Journals Watch - Aspirin, cardiovascular disease and tinnitus

A review of this week's medical research. By GP Dr Bryan Palmer

Risk of haemorrhage with aspirin could outweigh its cardiac benefits (Photograph: SPL)
Risk of haemorrhage with aspirin could outweigh its cardiac benefits (Photograph: SPL)

Weighing up the risks and benefits of aspirin
JAMA 2012; 307(21): 2286-94

The benefit of aspirin for primary prevention of cardiovascular events is relatively small and could easily be offset by the risk of haemorrhage.

This study from Italy set out to determine the incidence of major GI and intracranial bleeding episodes in patients with and without diabetes taking aspirin. It involved 186,425 individuals being treated with low-dose aspirin and 186,425 matched controls.

During a median 5.7 years' follow-up, overall incidence of haemorrhagic events was 5.58 per 1,000 person-years for aspirin users and 3.6 per 1,000 person-years for those not taking aspirin. Those with diabetes were at higher risk of bleeding irrespective of aspirin use.

The increase in bleed risk was equal in magnitude to the number of major cardiovascular events avoided in the primary prevention setting for patients with a 10-year risk of 10-20%.

Try weighing that up with the known decreased risk of bowel cancer with aspirin and we see the complexity of primary care in a nutshell.

The cardiovascular benefits of eating dark chocolate
BMJ 2012; 344: e3657

Researchers from Monash University, Melbourne, Australia, have studied the possibility that chocolate might be good for you. They would have been aware of studies showing that dark chocolate has antihypertensive, anti-inflammatory, antithrombotic and metabolic effects.

Their best case scenario analysis, using a Markov model, involved 2,013 participants who had hypertension and metabolic syndrome but no history of cardiovascular disease, and were not taking antihypertensives.

They found that eating 100g of dark chocolate daily can reduce cardiovascular events by 85 per 10,000 of the population treated over 10 years, and that £25 per person per year could be cost-effectively spent on prevention strategies using dark chocolate, assuming 100% compliance.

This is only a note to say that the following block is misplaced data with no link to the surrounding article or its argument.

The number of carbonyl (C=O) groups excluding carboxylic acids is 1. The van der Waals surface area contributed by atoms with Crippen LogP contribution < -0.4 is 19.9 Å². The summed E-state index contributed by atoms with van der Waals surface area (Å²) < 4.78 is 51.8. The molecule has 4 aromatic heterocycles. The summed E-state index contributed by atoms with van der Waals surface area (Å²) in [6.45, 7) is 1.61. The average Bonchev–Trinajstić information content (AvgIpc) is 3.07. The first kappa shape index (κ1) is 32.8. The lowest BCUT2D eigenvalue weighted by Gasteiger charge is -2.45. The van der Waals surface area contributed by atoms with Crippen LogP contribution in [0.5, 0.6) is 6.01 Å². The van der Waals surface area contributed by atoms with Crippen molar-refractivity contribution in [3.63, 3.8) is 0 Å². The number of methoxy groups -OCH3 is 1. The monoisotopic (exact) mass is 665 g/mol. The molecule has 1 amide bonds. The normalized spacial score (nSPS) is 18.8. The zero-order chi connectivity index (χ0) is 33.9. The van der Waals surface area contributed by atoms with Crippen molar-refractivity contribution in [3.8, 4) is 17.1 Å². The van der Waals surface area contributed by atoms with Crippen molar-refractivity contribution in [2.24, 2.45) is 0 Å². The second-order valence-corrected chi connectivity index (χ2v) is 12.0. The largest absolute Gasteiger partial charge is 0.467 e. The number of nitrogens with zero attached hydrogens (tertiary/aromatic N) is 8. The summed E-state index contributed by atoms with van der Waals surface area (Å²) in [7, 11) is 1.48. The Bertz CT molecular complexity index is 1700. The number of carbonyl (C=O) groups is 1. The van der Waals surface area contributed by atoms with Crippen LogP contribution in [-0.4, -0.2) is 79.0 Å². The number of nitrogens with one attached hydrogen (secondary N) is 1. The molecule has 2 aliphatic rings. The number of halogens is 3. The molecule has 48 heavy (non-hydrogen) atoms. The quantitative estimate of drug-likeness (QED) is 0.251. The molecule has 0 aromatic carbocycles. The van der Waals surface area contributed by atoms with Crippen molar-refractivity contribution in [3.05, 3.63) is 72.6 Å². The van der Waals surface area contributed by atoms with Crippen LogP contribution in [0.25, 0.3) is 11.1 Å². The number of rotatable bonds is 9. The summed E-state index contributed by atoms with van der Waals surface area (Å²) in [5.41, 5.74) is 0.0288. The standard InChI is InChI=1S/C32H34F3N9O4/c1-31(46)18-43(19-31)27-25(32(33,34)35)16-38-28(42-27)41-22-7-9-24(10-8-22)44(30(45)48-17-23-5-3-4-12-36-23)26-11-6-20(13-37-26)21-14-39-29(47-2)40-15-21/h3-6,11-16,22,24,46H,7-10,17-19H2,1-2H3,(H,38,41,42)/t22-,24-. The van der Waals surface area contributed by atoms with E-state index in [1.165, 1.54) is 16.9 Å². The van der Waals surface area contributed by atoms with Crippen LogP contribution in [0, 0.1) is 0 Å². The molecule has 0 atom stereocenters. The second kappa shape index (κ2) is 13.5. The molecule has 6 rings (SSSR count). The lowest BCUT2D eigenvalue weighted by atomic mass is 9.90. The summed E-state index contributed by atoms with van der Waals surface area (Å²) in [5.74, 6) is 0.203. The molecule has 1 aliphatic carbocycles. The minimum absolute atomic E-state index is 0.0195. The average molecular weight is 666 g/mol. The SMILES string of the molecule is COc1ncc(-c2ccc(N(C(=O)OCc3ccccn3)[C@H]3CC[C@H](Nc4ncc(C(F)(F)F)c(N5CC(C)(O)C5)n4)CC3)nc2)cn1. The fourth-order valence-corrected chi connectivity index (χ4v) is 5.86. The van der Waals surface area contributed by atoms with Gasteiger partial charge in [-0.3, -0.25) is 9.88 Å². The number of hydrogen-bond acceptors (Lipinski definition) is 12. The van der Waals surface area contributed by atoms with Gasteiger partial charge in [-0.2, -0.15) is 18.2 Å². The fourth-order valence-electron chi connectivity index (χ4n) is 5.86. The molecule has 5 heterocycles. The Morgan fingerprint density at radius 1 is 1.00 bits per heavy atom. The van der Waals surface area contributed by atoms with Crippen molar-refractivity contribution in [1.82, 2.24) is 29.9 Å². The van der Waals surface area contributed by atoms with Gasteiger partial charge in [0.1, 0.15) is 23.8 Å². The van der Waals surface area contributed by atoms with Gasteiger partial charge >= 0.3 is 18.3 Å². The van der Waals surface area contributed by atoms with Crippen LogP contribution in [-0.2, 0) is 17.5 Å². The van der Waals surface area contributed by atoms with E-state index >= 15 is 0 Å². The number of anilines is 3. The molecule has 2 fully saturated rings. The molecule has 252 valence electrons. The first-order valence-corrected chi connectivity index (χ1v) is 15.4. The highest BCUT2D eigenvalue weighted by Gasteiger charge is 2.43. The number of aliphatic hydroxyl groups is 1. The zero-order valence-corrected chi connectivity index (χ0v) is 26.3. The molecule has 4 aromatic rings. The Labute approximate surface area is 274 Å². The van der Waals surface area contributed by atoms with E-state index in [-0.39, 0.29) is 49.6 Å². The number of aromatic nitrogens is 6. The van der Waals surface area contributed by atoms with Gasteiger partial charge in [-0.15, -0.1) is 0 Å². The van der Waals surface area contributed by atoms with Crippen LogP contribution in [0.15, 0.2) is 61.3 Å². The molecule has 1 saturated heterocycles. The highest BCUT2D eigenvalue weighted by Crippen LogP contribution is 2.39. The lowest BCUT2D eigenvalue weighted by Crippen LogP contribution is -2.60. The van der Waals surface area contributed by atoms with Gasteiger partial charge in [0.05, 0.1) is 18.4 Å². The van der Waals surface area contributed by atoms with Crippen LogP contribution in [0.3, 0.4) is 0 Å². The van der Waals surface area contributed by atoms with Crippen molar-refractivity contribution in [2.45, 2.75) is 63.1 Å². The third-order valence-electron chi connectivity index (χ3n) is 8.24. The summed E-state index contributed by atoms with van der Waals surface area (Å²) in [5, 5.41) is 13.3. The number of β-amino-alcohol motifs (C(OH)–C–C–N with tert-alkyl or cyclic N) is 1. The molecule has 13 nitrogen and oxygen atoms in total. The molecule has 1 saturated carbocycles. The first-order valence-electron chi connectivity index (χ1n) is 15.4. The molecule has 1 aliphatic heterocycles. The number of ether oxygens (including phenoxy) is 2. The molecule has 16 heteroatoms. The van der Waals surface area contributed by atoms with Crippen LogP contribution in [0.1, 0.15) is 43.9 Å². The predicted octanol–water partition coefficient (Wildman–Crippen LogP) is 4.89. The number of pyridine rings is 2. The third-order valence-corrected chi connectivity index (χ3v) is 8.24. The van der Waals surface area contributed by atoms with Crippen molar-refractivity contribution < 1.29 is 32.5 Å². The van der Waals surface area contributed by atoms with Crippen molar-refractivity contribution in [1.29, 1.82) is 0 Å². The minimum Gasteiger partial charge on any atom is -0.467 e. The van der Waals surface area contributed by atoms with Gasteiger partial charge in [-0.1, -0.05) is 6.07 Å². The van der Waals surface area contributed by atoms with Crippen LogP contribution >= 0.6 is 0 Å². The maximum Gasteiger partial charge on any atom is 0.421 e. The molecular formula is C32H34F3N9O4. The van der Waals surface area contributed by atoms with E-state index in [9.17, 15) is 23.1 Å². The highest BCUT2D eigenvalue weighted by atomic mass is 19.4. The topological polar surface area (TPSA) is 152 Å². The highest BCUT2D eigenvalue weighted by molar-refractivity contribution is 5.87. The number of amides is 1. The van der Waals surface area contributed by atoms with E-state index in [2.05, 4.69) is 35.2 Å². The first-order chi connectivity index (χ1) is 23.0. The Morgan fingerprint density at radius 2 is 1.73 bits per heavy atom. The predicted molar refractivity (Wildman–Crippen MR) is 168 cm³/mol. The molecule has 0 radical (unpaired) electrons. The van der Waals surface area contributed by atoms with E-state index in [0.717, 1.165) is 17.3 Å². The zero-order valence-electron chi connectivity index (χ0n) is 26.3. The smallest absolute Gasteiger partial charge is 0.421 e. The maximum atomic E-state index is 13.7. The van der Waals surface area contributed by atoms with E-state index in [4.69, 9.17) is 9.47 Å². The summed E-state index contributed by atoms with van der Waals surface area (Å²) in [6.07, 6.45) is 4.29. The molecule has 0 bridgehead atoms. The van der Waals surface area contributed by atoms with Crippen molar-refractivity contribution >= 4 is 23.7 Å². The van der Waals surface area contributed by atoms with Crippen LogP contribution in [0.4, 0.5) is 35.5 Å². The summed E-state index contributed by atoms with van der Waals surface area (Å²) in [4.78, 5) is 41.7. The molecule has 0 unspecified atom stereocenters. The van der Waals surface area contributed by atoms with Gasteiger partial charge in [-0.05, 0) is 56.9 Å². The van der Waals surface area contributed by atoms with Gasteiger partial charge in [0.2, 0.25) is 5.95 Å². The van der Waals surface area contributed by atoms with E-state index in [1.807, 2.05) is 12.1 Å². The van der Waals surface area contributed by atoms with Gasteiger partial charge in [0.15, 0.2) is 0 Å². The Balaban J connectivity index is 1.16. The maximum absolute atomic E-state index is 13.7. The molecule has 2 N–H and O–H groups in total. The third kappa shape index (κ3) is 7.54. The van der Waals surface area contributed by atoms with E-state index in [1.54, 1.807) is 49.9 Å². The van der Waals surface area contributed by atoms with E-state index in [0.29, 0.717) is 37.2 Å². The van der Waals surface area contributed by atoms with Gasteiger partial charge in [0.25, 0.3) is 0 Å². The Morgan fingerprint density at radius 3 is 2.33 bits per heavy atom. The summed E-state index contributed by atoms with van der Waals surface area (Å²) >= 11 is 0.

Extending the use of thrombolysis in acute stroke
Lancet 2012; doi:10.1016/S0140-6736(12)60768-5

Thrombolysis for stroke is, relatively speaking, the new kid on the block. The third International Stroke Trial (IST-3) sought to determine whether a wider range of patients might benefit up to six hours from stroke onset.

A total of 3,035 patients were allocated to 0.9mg/kg IV recombinant tissue plasminogen activator (rt-PA) or control.

The primary analysis was of the proportion of patients alive and independent, as defined by an Oxford Handicap Score of 0-2 at six months.

Within seven days, more deaths occurred in the rt-PA group (11%) than in the control group (7%), but at six months, 37% of patients in the rt-PA group versus 35% in the control group were alive.

The authors note that survivors who received rt-PA had better functional outcomes despite the early hazards, and that benefit was not diminished in patients aged over 80 years.

Treatment of tinnitus with cognitive behavioural therapy
Lancet 2012; 379: 1951-9

Many conventional and alternative treatments have been tried for tinnitus, usually with limited success.

This study from the Netherlands aimed to assess the effectiveness of a stepped-care approach, based on CBT, compared with usual care in patients who had tinnitus of varying severity.